• It is also understandable this reconceptualization may simply not work for every group, depending on their preferred method of engagement with the game and with personal suspension boundaries. A group may find itself unable to ignore the exclusion of obvious biological differences in service to abstraction, as it breaks their particular veil of comfort in the required suspension-of-reality in mirroring the “humans-in-funny-hats” problem of much the science-fiction genre. They may thus prefer their various humanoids to have some mechanical reflection of foundational biological differences in physical and mental structures; ie: since dragons are big and can fly, they should be very strong and be able to fly.

    One common judgement of these feelings is the well-known “If you can accept a story with dragons in it, why can’t you accept a story with..?” argument. After all, we accept fantastical ideas like dragons and magic and theatrical swordfights that are nothing like real combat, so why not a lack of mechanical differences between fantasy races? So this is certainly a very valid argument.

    Within limits.

    Consider that if people can’t enjoy a horror movie due to the character backgrounds or the setting failing to mesh or maintain consistent believability, even though they can accept the story is about a devil-ghost summoned by teenagers with an Ouija board, then we as outsiders to their experience are also capable of understanding that suspension of belief can fail due to even one narrative element, independently from the ability to accept other unrealistic or unbelievable elements.

    Whether or not something meets the “…dragons, but not this?” test can involve some pretty broad, personal gray areas, and whether or not any particular suspension failure on any given person’s part may be reasonable is more complex than anyone’s individual experience or thresholds of comfort.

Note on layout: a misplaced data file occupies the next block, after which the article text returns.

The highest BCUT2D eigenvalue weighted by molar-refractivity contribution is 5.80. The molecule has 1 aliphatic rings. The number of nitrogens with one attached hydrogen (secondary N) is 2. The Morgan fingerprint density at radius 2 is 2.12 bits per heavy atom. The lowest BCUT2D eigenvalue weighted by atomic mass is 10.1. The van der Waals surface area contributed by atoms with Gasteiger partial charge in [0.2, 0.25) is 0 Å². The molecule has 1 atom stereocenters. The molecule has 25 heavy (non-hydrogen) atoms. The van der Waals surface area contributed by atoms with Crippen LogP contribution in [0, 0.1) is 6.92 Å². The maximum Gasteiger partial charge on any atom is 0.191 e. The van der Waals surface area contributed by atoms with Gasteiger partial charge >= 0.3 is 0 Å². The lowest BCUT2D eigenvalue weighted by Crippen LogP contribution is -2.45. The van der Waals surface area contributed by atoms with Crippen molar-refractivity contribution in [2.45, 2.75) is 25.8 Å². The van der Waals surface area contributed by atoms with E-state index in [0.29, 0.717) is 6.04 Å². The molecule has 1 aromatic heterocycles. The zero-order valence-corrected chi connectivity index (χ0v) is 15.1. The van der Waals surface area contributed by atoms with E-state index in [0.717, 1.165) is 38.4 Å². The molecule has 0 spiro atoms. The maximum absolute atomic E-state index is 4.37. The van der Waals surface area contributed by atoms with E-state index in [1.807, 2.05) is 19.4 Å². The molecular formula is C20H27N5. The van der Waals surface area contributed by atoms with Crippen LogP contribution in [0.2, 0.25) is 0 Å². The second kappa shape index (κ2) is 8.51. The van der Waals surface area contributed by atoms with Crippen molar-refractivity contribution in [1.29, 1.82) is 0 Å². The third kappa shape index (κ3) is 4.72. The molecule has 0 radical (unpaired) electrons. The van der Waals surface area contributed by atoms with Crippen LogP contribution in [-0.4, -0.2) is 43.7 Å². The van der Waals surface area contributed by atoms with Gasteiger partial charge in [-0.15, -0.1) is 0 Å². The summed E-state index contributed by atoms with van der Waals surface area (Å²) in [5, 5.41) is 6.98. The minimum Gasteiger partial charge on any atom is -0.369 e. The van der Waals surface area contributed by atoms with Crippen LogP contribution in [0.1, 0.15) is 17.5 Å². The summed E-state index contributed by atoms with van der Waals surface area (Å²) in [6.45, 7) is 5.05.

I make no claims whether any particular personal instance of failed suspension is a good or bad thing, or whether it makes sense or not, whether it is simply an excuse to be difficult (“…but in the medieval ages..!”), or is the result of unexamined perceptions or trained expectations, as the validity of the answer to “…but not this?” varies by individual and circumstance. Deconstructing such reactions requires much more personal reflection than someone else’s blog post could ever provide an individual.

    I can only say a person’s experienced points of failure are not an excuse for judgemental douchebaggery, and are not by themselves an excuse for dismissing the range of someone else’s personal limits or comfort zones in a fictional experience whether they do so for either reasons of social conscience or abstraction boundaries.

  • A group may have no problem with abstraction, but still desire the additional layer of tactical choice provided by an attribute modifier based on humanoid type, finding the entire exercise of picking a non-human species to play pointless and conceptually invalid without some kind of mechanical reason to make such a choice. This is again an understandable position: for various reasons, players may want differentiated characters within known boundaries.

    As such, some designers have handled the issue of race-based modifiers by replacing them with different, player-chosen modifiers; or have even outright removed the idea of non-human/humanoid races and replaced them instead with human cultures.

    This solution allows players to choose their character’s ‘cultural background’ which is then what grants the attribute modifiers and is not tied to the character’s racial background. Therefore an Eastlander who grew up in the Southland is a Southlander, not an Eastlander, no matter what they look like, etc, and receives whatever attribute modifiers a Southlander would have.